Amber is much more than a pretty gemstone, it is a gateway to the past. This week we bought ourselves a treat – a piece of Burmese amber that’s roughly 90 million years old. Inside is a near-perfectly preserved spider. To put this into context: 90 million years ago dinosaurs still existed and ants did not yet exist. Whereas a diamond or sapphire may pay tribute to Mother Earth’s geology and chemistry, amber manages to encapsulate and preserve biological life in a way that few other gemstones can.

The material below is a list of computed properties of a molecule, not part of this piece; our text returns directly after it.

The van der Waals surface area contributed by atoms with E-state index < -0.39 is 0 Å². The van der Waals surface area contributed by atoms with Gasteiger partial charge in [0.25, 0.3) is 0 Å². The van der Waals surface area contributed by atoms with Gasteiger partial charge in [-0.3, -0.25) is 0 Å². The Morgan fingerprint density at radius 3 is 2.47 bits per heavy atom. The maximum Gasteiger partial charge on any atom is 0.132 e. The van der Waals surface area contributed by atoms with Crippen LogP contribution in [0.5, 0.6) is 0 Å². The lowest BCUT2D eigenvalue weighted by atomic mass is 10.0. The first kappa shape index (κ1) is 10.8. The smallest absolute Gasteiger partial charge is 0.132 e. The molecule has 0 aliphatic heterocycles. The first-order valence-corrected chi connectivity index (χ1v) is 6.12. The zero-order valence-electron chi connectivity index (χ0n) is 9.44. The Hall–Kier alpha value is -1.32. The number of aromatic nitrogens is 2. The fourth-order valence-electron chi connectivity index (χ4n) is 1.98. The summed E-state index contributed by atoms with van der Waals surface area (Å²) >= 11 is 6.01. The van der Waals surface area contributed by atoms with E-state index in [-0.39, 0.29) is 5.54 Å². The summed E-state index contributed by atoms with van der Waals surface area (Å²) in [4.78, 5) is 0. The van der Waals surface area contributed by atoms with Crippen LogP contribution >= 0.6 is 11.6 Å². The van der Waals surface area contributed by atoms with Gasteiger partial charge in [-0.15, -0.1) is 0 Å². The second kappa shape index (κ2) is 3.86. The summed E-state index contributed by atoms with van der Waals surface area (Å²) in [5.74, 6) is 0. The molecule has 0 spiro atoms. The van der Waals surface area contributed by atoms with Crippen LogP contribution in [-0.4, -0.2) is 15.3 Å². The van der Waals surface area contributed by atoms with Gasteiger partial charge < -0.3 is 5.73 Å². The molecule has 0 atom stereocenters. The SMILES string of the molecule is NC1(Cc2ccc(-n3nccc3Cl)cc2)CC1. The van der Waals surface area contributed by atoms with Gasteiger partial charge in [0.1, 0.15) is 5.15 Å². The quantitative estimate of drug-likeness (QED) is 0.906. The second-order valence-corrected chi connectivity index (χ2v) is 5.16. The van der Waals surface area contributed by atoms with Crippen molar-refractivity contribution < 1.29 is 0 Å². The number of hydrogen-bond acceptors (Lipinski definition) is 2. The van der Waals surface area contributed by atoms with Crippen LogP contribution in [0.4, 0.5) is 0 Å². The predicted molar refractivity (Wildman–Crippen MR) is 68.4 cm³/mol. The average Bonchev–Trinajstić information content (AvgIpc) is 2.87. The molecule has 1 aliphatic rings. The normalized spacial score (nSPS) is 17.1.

Amber is fossilized tree resin, found in a variety of colours and ranging from transparent to opaque. When trees secrete sap, it is their way of defending themselves against predators and disease. In much the same way a scab on the human body works, the excreted sap hardens as it covers the wound. It is due to this that amber captures debris or insects, forever freezing them in time. Specimens of amber have been found with some really cool inclusions, such as mushrooms or lizards.

Our new little spider is just one example of amber showing us a glimpse of life on earth all those years ago. For anyone who likes their gemstone or jewellery to tell a story, there are few told as well as amber.